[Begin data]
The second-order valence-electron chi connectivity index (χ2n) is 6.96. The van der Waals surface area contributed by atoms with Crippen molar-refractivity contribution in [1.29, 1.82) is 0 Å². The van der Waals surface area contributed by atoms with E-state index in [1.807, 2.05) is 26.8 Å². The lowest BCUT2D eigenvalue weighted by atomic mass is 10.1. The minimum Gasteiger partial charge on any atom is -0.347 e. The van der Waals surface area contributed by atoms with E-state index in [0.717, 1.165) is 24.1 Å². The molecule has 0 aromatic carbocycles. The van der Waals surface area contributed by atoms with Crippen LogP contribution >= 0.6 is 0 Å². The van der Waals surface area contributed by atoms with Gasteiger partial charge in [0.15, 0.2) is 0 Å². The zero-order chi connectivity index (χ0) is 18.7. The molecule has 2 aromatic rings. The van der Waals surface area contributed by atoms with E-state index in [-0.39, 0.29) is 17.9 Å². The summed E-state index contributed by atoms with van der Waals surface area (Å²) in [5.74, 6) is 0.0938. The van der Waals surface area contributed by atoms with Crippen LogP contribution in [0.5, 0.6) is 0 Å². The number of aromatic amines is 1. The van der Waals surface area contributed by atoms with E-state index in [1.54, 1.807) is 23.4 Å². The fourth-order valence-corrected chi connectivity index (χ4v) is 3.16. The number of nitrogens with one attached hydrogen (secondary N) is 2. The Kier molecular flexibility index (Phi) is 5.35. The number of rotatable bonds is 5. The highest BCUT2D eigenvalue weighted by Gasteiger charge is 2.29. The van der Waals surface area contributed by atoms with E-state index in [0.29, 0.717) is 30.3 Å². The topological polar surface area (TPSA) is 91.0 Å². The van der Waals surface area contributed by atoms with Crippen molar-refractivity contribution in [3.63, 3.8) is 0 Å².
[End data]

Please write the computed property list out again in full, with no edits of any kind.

The second-order valence-electron chi connectivity index (χ2n) is 6.96. The van der Waals surface area contributed by atoms with Crippen molar-refractivity contribution in [1.29, 1.82) is 0 Å². The van der Waals surface area contributed by atoms with E-state index in [1.807, 2.05) is 26.8 Å². The lowest BCUT2D eigenvalue weighted by atomic mass is 10.1. The minimum Gasteiger partial charge on any atom is -0.347 e. The van der Waals surface area contributed by atoms with E-state index in [0.717, 1.165) is 24.1 Å². The molecule has 0 aromatic carbocycles. The van der Waals surface area contributed by atoms with Crippen LogP contribution >= 0.6 is 0 Å². The van der Waals surface area contributed by atoms with Gasteiger partial charge in [0.15, 0.2) is 0 Å². The zero-order chi connectivity index (χ0) is 18.7. The molecule has 2 aromatic rings. The van der Waals surface area contributed by atoms with E-state index in [-0.39, 0.29) is 17.9 Å². The summed E-state index contributed by atoms with van der Waals surface area (Å²) in [5.74, 6) is 0.0938. The van der Waals surface area contributed by atoms with Crippen LogP contribution in [0.5, 0.6) is 0 Å². The number of aromatic amines is 1. The van der Waals surface area contributed by atoms with E-state index in [1.54, 1.807) is 23.4 Å². The fourth-order valence-corrected chi connectivity index (χ4v) is 3.16. The number of nitrogens with one attached hydrogen (secondary N) is 2. The Kier molecular flexibility index (Phi) is 5.35. The number of rotatable bonds is 5. The highest BCUT2D eigenvalue weighted by Gasteiger charge is 2.29. The van der Waals surface area contributed by atoms with E-state index in [0.29, 0.717) is 30.3 Å². The topological polar surface area (TPSA) is 91.0 Å². The van der Waals surface area contributed by atoms with Crippen molar-refractivity contribution in [3.63, 3.8) is 0 Å².